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Israel Allows Arab University to Reopen, Moves Trailers Into Hebron

August 21, 1991

HEBRON, Occupied West Bank (AP) _ Defense Minister Moshe Arens on Wednesday permitted the reopening of a West Bank university closed 3 1/2 years ago as a hotbed of Palestinian rebellion against Israel.

The conciliatory gesture came hours after Israel enlarged the Jewish enclave in the West Bank town of Hebron by moving in mobile homes for 160 Jewish students.

The United States has urged Israel to reopen universities and freeze settlement activity in the occupied territories as peace gestures.

An-Najah in the West Bank and five other Palestinian universities in the territories were shut around the outbreak of the Palestinian uprising in December 1987 because the army claimed they were flashpoints of violence.

Western governments and human rights groups have denounced the closures as collective punishment.

Since last summer, three other Palestinian universities have also been reopened, although those most politically active - Bir Zeit in the West Bank and the Islamic University in Gaza - remain closed.

Hanan Rubin, a spokesman for the Israeli military government, said that Arens on Monday met with Hikmet al-Masri, chairman of An-Najah’s board of trustees, to set the terms for reopening.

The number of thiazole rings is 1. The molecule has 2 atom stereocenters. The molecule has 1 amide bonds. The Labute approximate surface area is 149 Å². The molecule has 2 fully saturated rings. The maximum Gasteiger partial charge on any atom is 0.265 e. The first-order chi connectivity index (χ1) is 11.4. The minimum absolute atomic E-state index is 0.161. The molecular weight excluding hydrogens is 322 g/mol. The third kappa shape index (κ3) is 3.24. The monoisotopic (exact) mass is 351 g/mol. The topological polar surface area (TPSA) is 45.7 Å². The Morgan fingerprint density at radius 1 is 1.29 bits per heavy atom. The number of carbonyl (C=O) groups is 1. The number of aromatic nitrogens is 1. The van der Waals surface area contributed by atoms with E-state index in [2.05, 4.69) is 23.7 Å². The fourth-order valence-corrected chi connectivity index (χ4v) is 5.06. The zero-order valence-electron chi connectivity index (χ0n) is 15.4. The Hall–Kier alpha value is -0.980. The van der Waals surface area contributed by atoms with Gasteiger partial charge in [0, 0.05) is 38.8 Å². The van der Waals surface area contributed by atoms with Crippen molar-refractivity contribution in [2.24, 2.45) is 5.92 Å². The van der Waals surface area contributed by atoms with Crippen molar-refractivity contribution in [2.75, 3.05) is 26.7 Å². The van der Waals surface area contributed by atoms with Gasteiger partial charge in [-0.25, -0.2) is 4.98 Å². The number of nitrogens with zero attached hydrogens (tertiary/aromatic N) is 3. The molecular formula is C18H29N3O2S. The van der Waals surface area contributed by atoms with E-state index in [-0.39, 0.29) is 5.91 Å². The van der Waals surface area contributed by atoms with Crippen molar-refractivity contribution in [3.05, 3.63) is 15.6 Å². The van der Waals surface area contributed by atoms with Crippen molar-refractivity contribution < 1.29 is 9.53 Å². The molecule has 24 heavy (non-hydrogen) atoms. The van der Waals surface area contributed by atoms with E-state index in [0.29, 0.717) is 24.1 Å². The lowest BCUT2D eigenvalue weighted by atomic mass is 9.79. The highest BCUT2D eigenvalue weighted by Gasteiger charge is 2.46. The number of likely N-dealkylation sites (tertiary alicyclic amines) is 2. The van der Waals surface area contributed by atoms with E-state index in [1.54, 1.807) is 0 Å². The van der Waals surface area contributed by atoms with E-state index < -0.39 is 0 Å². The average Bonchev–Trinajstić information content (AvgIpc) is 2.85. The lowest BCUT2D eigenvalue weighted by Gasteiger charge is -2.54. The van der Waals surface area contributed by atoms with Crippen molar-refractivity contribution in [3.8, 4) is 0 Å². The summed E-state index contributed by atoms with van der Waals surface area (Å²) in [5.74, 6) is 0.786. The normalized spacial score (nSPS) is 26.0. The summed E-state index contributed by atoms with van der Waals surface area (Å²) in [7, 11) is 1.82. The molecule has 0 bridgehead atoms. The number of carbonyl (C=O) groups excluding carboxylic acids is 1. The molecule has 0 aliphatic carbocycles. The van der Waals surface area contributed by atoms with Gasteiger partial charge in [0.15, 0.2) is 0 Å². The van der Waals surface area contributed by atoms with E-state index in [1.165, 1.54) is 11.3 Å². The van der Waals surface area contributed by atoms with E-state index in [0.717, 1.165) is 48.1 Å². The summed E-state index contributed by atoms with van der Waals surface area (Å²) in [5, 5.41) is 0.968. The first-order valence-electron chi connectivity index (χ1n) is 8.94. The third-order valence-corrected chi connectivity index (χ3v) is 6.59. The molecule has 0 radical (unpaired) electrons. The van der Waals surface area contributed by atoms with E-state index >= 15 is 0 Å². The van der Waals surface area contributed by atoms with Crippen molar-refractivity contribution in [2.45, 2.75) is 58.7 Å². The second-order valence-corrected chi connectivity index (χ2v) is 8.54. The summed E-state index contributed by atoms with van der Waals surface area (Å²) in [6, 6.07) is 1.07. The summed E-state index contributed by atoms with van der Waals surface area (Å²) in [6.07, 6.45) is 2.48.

Arens asked for assurances that administrators, not students, run the university, and that there be no violence, Rubin said. Classes are to begin in November.

An-Najah, in the West Bank’s largest city of Nablus, has been plagued by clashes between rival pro-PLO and Muslim fundamentalist factions.

Meanwhile, Palestinians throughout the West Bank and Gaza Strip on Wednesday observed a general strike to protest Jewish settlement building.

U.S. Secretary of State James A. Baker III has said settlements are the biggest obstacle to peace.

At the same time, trucks in Hebron unloaded 10 trailers at a former Arab bus terminal confiscated by the army in 1983.

The trailers are to house about 160 Jewish students of the Shavei Hebron Seminary. Settlers claim the bus terminal was built on what was once Jewish- owned land.

Defense Ministry spokesman Danny Naveh said the students would live in the trailers until their nearby seminary building is renovated. ″This is not a settlement, it is temporary housing,″ Naveh said.

Settler leader Aharon Domb, director of the seminary, said renovation would take about two years.

In Hebron and elsewhere in the occupied lands, some settlements set up as temporary structures have become permanent.

″I think the intention of those building settlements in this holy city now is to explode the peace process,″ said Mustafa Natshe, a former mayor of Hebron who was removed from the post by Israel in 1983, referring to a U.S.-proposed Middle East peace conference scheduled for October.

The army declared Hebron a closed military area.

Hebron, a city holy to Jews, Moslems and Christians as the burial site of the biblical patriarchs Abraham, Isaac and Jacob, is a flashpoint of tensions of the uprising. In all, 80,000 Palestinians and about 500 Jews live in the city, 25 miles south of Jerusalem.

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